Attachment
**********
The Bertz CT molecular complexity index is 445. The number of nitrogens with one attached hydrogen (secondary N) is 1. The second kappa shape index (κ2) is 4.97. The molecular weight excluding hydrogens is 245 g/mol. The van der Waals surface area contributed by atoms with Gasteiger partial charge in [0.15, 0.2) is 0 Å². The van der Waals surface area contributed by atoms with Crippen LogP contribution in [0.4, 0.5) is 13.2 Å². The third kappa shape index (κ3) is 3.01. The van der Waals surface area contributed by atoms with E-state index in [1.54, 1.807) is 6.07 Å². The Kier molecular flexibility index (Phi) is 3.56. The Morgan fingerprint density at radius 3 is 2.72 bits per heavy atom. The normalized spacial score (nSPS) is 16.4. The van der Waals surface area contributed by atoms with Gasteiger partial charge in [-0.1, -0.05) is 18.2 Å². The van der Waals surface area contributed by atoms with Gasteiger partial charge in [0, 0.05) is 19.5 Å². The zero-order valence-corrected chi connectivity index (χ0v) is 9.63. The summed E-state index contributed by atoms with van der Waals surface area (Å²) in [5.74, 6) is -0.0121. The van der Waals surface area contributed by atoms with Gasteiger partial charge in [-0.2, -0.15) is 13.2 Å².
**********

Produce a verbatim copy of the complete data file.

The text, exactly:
The Bertz CT molecular complexity index is 445. The number of nitrogens with one attached hydrogen (secondary N) is 1. The second kappa shape index (κ2) is 4.97. The molecular weight excluding hydrogens is 245 g/mol. The van der Waals surface area contributed by atoms with Gasteiger partial charge in [0.15, 0.2) is 0 Å². The van der Waals surface area contributed by atoms with Crippen LogP contribution in [0.4, 0.5) is 13.2 Å². The third kappa shape index (κ3) is 3.01. The van der Waals surface area contributed by atoms with E-state index in [1.54, 1.807) is 6.07 Å². The Kier molecular flexibility index (Phi) is 3.56. The Morgan fingerprint density at radius 3 is 2.72 bits per heavy atom. The normalized spacial score (nSPS) is 16.4. The van der Waals surface area contributed by atoms with Gasteiger partial charge in [-0.1, -0.05) is 18.2 Å². The van der Waals surface area contributed by atoms with Gasteiger partial charge in [0, 0.05) is 19.5 Å². The zero-order valence-corrected chi connectivity index (χ0v) is 9.63. The summed E-state index contributed by atoms with van der Waals surface area (Å²) in [5.74, 6) is -0.0121. The van der Waals surface area contributed by atoms with Gasteiger partial charge in [-0.2, -0.15) is 13.2 Å².